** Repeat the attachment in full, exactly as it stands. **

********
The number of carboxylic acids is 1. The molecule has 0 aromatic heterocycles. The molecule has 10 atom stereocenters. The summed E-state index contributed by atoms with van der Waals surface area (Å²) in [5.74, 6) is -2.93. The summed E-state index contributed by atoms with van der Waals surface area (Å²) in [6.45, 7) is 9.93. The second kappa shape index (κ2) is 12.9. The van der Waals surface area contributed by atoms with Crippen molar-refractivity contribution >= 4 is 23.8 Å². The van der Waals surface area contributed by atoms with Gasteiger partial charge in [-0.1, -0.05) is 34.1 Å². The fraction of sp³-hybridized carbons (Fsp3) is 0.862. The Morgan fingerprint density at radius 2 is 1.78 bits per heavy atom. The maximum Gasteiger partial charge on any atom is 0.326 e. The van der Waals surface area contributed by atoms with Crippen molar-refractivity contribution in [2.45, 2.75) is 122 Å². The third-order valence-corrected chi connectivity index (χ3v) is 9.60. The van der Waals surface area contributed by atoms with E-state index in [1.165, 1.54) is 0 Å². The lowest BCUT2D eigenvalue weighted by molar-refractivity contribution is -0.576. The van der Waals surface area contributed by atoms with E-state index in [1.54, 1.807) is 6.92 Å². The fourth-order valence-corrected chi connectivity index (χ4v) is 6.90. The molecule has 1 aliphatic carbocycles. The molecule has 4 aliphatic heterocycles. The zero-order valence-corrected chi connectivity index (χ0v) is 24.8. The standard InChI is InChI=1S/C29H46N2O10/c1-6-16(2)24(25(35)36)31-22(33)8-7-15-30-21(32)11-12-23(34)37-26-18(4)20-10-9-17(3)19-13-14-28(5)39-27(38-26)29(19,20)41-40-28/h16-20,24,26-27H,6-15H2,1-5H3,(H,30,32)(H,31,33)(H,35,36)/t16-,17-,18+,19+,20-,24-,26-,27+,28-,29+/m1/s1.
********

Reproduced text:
The number of carboxylic acids is 1. The molecule has 0 aromatic heterocycles. The molecule has 10 atom stereocenters. The summed E-state index contributed by atoms with van der Waals surface area (Å²) in [5.74, 6) is -2.93. The summed E-state index contributed by atoms with van der Waals surface area (Å²) in [6.45, 7) is 9.93. The second kappa shape index (κ2) is 12.9. The van der Waals surface area contributed by atoms with Crippen molar-refractivity contribution >= 4 is 23.8 Å². The van der Waals surface area contributed by atoms with Gasteiger partial charge in [-0.1, -0.05) is 34.1 Å². The fraction of sp³-hybridized carbons (Fsp3) is 0.862. The Morgan fingerprint density at radius 2 is 1.78 bits per heavy atom. The maximum Gasteiger partial charge on any atom is 0.326 e. The van der Waals surface area contributed by atoms with Crippen molar-refractivity contribution in [2.45, 2.75) is 122 Å². The third-order valence-corrected chi connectivity index (χ3v) is 9.60. The van der Waals surface area contributed by atoms with E-state index in [1.165, 1.54) is 0 Å². The lowest BCUT2D eigenvalue weighted by molar-refractivity contribution is -0.576. The van der Waals surface area contributed by atoms with E-state index in [1.54, 1.807) is 6.92 Å². The fourth-order valence-corrected chi connectivity index (χ4v) is 6.90. The molecule has 1 aliphatic carbocycles. The molecule has 4 aliphatic heterocycles. The zero-order valence-corrected chi connectivity index (χ0v) is 24.8. The standard InChI is InChI=1S/C29H46N2O10/c1-6-16(2)24(25(35)36)31-22(33)8-7-15-30-21(32)11-12-23(34)37-26-18(4)20-10-9-17(3)19-13-14-28(5)39-27(38-26)29(19,20)41-40-28/h16-20,24,26-27H,6-15H2,1-5H3,(H,30,32)(H,31,33)(H,35,36)/t16-,17-,18+,19+,20-,24-,26-,27+,28-,29+/m1/s1.